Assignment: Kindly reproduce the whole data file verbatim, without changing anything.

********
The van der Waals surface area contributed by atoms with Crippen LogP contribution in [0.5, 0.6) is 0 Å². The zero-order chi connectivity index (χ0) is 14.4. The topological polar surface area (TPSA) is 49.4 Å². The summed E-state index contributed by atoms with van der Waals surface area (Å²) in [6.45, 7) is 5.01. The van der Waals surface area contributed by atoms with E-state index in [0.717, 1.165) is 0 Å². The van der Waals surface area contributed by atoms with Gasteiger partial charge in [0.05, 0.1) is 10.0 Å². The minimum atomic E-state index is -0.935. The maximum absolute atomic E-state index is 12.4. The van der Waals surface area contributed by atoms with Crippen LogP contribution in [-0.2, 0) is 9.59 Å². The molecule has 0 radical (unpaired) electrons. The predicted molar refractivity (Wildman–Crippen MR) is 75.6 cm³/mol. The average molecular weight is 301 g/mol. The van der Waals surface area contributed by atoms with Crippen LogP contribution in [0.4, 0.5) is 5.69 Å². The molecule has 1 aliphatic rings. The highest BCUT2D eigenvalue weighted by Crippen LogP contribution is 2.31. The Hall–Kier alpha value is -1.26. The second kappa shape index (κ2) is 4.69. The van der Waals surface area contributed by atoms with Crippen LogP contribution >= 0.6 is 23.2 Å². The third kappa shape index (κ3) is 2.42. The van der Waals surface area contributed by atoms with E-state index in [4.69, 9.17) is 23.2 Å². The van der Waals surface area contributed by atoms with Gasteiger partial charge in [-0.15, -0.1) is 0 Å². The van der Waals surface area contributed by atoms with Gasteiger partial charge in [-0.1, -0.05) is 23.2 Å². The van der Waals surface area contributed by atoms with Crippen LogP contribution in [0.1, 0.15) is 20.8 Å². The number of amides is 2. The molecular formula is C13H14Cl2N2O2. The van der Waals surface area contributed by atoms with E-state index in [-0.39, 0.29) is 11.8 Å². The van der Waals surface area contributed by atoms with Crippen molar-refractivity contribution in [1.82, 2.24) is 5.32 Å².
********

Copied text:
The van der Waals surface area contributed by atoms with Crippen LogP contribution in [0.5, 0.6) is 0 Å². The zero-order chi connectivity index (χ0) is 14.4. The topological polar surface area (TPSA) is 49.4 Å². The summed E-state index contributed by atoms with van der Waals surface area (Å²) in [6.45, 7) is 5.01. The van der Waals surface area contributed by atoms with E-state index in [0.717, 1.165) is 0 Å². The van der Waals surface area contributed by atoms with Gasteiger partial charge in [0.05, 0.1) is 10.0 Å². The minimum atomic E-state index is -0.935. The maximum absolute atomic E-state index is 12.4. The van der Waals surface area contributed by atoms with Crippen LogP contribution in [-0.2, 0) is 9.59 Å². The molecule has 0 radical (unpaired) electrons. The predicted molar refractivity (Wildman–Crippen MR) is 75.6 cm³/mol. The average molecular weight is 301 g/mol. The van der Waals surface area contributed by atoms with Crippen LogP contribution in [0.4, 0.5) is 5.69 Å². The molecule has 1 aliphatic rings. The highest BCUT2D eigenvalue weighted by Crippen LogP contribution is 2.31. The Hall–Kier alpha value is -1.26. The second kappa shape index (κ2) is 4.69. The van der Waals surface area contributed by atoms with Crippen LogP contribution >= 0.6 is 23.2 Å². The third kappa shape index (κ3) is 2.42. The van der Waals surface area contributed by atoms with E-state index in [4.69, 9.17) is 23.2 Å². The van der Waals surface area contributed by atoms with Gasteiger partial charge in [-0.15, -0.1) is 0 Å². The van der Waals surface area contributed by atoms with Gasteiger partial charge in [-0.1, -0.05) is 23.2 Å². The van der Waals surface area contributed by atoms with Crippen LogP contribution in [0.1, 0.15) is 20.8 Å². The number of amides is 2. The molecular formula is C13H14Cl2N2O2. The van der Waals surface area contributed by atoms with E-state index in [-0.39, 0.29) is 11.8 Å². The van der Waals surface area contributed by atoms with Crippen molar-refractivity contribution in [1.82, 2.24) is 5.32 Å².